Earlier, well before she and Bastien were scheduled to meet, she’d lingered across the street as late-autumn dusk quickly turned fully dark. She’d pretend-smoked beside the brightly lit, affectedly sparce window dressings of the Emporio Armani waiting for this seat beside the door under the outdoor awning to free up. Even on a drizzly evening like this one, the tiny, round tables outdoors offered coziness, though of course “coziness” was not her primary concern this night.

As Bastien droned on, he barely noticed when Georges approached and stooped for a quick faire-ing of les bises, kissing both her cheeks rapidly—just a pause along his rushed path inside, in the way of acquaintances who must acknowledge each other, because they’ve clearly been seen, but who don’t merit interrupted conversations and introductions to each other’s companions.

Georges never faltered as he swiftly slipped the packet into her still-damp peacoat pocket. This was what she was really here for. And now she just needed Bastien’s story to come to a breaking point so she could make her polite excuses and get away before anything could go awry.

Her cigarette exhausted, she played with the stem of the Bordeaux in her other hand, twisting it, watching the light play off the glass, the deep red-violet liquid inside, the wet leaves on the sidewalk in front of the café, the shallow puddles in the street.


That was what this packet now weighing down her pocket was all about.

Image by Elaina Gregory.

All the Time in the World
By Emily Birks

It had been a slow, leisurely Tuesday in Paris. They had woken up late, each in his own room. Frederick had finally phoned him around eleven, after getting dressed and checking his watch for the third time. Brutus had already been up for an hour, of which he spent almost 30 minutes watching a pigeon outside. The two men had then collided for lunch at the café near the hotel, which they both agreed was quite unimpressive considering the prices. Frederick commented on how his bœuf bourguignon compared to his wife’s Sunday roast, and Brutus watched the rain slide down the window. He was an observant man, yet he supposed nobody noticed his constant state of distraction.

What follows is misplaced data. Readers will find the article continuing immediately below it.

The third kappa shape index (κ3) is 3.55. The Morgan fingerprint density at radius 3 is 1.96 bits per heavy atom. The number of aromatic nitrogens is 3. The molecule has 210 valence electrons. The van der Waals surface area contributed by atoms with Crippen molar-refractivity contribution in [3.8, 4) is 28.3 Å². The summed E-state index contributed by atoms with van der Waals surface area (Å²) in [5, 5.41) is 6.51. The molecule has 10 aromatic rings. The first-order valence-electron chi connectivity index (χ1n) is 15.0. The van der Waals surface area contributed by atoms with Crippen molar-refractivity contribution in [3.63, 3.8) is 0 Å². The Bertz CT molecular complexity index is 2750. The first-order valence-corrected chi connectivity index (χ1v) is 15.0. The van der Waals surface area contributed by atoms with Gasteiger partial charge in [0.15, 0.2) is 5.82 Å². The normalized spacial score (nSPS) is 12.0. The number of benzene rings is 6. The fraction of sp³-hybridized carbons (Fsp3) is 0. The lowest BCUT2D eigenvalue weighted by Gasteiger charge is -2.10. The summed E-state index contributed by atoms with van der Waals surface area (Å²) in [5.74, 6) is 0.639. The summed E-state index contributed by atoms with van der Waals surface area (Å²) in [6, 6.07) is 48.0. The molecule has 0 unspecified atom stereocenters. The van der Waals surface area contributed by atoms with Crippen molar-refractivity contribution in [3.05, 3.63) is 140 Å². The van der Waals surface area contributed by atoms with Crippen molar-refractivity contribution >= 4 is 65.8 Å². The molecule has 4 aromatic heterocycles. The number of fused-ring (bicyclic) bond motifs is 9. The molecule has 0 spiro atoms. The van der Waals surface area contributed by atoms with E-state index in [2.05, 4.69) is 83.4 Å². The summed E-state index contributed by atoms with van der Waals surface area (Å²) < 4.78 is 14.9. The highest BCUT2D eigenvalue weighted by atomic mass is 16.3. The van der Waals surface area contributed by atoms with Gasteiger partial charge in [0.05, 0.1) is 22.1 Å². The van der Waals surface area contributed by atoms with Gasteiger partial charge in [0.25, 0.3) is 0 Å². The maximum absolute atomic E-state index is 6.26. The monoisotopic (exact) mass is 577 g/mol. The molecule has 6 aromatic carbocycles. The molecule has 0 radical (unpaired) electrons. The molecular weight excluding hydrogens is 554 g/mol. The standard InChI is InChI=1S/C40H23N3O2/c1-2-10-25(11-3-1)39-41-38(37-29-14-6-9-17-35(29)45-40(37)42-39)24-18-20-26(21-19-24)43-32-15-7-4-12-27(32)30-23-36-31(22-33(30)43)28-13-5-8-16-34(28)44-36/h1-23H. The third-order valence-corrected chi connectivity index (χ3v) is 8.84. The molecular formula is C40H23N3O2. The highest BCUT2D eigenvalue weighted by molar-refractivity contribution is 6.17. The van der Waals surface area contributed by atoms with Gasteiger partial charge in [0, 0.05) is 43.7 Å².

Over lunch they discussed the weather and their plans for the day, taking long breaks between bites and soaking in the Parisian ability to waste time. Frederick found an extra button for his coat in his pocket and left it on the bill.

They strolled through a park, as best as strolling could be with two smooth wooden canes. It was somehow nearly four, and they had accomplished barely anything at all; but that was beside the point. Brutus poked at some pigeons with the tip of his cane and thought about the one he named Eddy near his hotel room. The pair found a worn, green bench and settled down, thankful they had chosen to wear turtlenecks on such a brisk October day.

Later, in a nearby arrondissement, they peered through patisserie windows and poked their heads into a few antique shops. Frederick picked out a few golf balls and a nice glass from an Irish brewery he had never seen before. Brutus knew his wife would practically behead him if he brought any more tidbits home. She had scolded him three nights in a row before his flight, and he was sick of hearing it. He did, however, find a nice box of cigars in a narrow shop on Rue de Rennes and decided she wouldn’t notice. Frederick demanded he share when they returned to Edinburgh, and received only a subtle nod from Brutus. He knew that was a yes.

By late evening, they realized they had spent numerous hours exploring the city without stopping for a second bite to eat. Frederick asked if Brutus minded stopping at Café de Flore, and Brutus recalled they had one of his favorite croque monsieur recipes. He also agreed that the chips would pair quite nice with a dry glass of pinot noir. So they turned toward the white awnings and evergreen tables, eyeing a spot against the wall. Frederick commented on what a great choice this was, and they waited patiently for their food to arrive, though they were both ravenous. The waiter came back multiple times to fill their wine glasses, which they drank with much thought. Brutus brought his eyeglasses down from his bald head and complained about an issue from the days of university. He was reminded of his old rugby uniform by the colors of the chairs, and a taste of nostalgia joined their meal.